The next morning we were separately (but in sight of one another) interrogated by an immigration officer. He asked just about everything concerning my visits and trips to Laos (what dates, what border, which guesthouse, which cities etc.). I tried to recall everything as best as I could, but wasn't really pleased with his behavior. He wrote everything down on a piece of paper. He also wanted to know every detail about my girlfriend. At one point I was thinking maybe they wanted to know if I was a good partner, and then I thought they were suspecting her of being a working girl.
After what seemed an eternity we were brought together and the immigration asshole started reading what I thought to be some rights but were marriage regulations and showed us a tattered photocopy dating back to 1997. The only thing I could make out were the numbers 500 – 5000. As we were living together – according to him illegally (the fact that we had already purchased the marriage forms didn't matter one bit) – we would be fined, the fine ranging from 500 to 5000 US dollars (still beats me who decides and what the decision would be based upon). I told him in other words he was a perverted son of a bitch. Why didn't they tell me during their first visit we couldn't stay together? It was all a scam to me. I know why now, it was the smell of money.
He wanted to fine me 1500 US dollars! We got into some haggling (as if I was buying a shirt in Chatuchak!) about the importance of the fine. It went like this:
* first he wanted 1500 USD, I told him no way, impossible, I don't have that kind of money.
* he came down to 1000 USD, the minimum because 500 each he explained; I told him no way.
* he then told my girlfriend I could pay 500 USD, but had to leave Laos and could not come back (i.e. being blacklisted).
* finally we got him down to 600 USD, 500 for me and 100 for her, without the blacklisting; we had to go back in the afternoon to deliver and retrieve my passport.
Not paying at all would probably have meant being deported on the spot and blacklisted. I didn't enjoy the thought of that and didn't want to burn all my bridges yet. Was is for real or just bluff? That's anybody's guess, but what can one do in a situation like this where they seized your most valuable asset, being your passport? Consulting my embassy was no option, as there is none in Vientiane.
I told my girlfriend to get some advice from her mother. She also went to the head of the village where she lived before. Her mother, sister, brother-in-law and the landlady came with us that afternoon to plead not guilty, but of course all to no avail. I got legally robbed of 600 USD, probably a year's salary for most of the not-so-nice and quite disrespectful people working in the shitty office. They probably thought it was okay to steal a falang's hard earned money that way.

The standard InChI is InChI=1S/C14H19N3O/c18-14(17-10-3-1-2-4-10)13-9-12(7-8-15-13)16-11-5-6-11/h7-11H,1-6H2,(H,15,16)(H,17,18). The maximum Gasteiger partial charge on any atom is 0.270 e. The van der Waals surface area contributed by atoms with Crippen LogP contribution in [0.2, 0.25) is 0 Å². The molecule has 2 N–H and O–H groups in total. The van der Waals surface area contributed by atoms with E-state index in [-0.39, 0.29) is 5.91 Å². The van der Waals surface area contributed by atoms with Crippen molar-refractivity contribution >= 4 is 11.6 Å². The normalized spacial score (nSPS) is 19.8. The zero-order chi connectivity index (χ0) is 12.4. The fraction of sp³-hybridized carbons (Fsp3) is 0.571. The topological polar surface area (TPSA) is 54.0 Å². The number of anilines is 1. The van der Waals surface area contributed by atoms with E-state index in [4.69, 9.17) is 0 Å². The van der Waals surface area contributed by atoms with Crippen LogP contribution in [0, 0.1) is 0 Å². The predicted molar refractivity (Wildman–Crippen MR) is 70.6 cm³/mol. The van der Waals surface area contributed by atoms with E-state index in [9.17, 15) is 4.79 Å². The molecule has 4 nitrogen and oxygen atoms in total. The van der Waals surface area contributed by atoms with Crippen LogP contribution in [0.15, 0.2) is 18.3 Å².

Now where does that leave us? Nothing has changed between my girlfriend and me. We still love each other very much. I'm 600 USD "lighter", not a catastrophe but still a lot of money. The worst of all is my state of mind. What if a similar thing happens in the future? Maybe after a (minor) traffic accident. Or when I have to extend my visa. Will fines or kickbacks be needed to keep on living here? I am not talking here about the 80s or 90s, but of December 2003!
This nice and friendly country, the place where I wanted to settle down, sip my beer while looking at the swinging rice fields, have a good time, a family and maybe a job (although I've been thinking of going to Korea or Taiwan to do that) has turned overnight into the last place on earth I'd like to be now. I know this is largely an emotional reaction, but still, part of my dreams for the future were shattered that day. Marrying and going back to live in Farangland is not an option for me. I don't think Asian people can easily adapt in such an environment (hell, I don't even like it there) and would probably freeze to death (and not only in winter, sometimes in summer too).
Could this only have happened in Laos, one of the world's last communist countries (not really that communist anymore, but still a one-party state) or also in LOS? I think Thailand is somewhat better in that respect, but I still think it could happen. I lived in Surin for a month and thought it very laid back (yes, after finding the best imaginable girl, I couldn't resist the pull of my hormones and got into a fling with a BG, got into a soap opera and ended up with her in Isaan for a month, something I would call short time :-), but that's maybe a story for later, I won't go into detail here). Maybe it wouldn't happen there, but you never know what the men in brown are up to.
How many falang get freaked out when they have to go to immigration to get their visa extension? What if they say no? There's not a bloody thing you could do! So fellow falang, be warned when you're shacking up with your darling north of the Mekong, as you could be in for a nasty surprise (I suppose even the same could happen when you're caught red-handed doing the horizontal limbo in a guesthouse with a local dame).
I'm planning to go Bangkok and on to Cambodia to get some more info and have a break from Laos. I really need some time away from there. I'll be travelling alone and my girlfriend will get to the bottom of the marriage forms. Will I go back? Definitely. Probably. Maybe. I'm still thinking, but I don't want to disappoint her (and myself).
Goodnight and keep having fun.
One hears rumours of Westerners who have fun with girls in Laos experiencing problems so I am not altogether surprised at this, but it must be a horrible thing to have happen to you. And yes, I can see how it would really make you think twice about havign a future in a country where something like this is possible.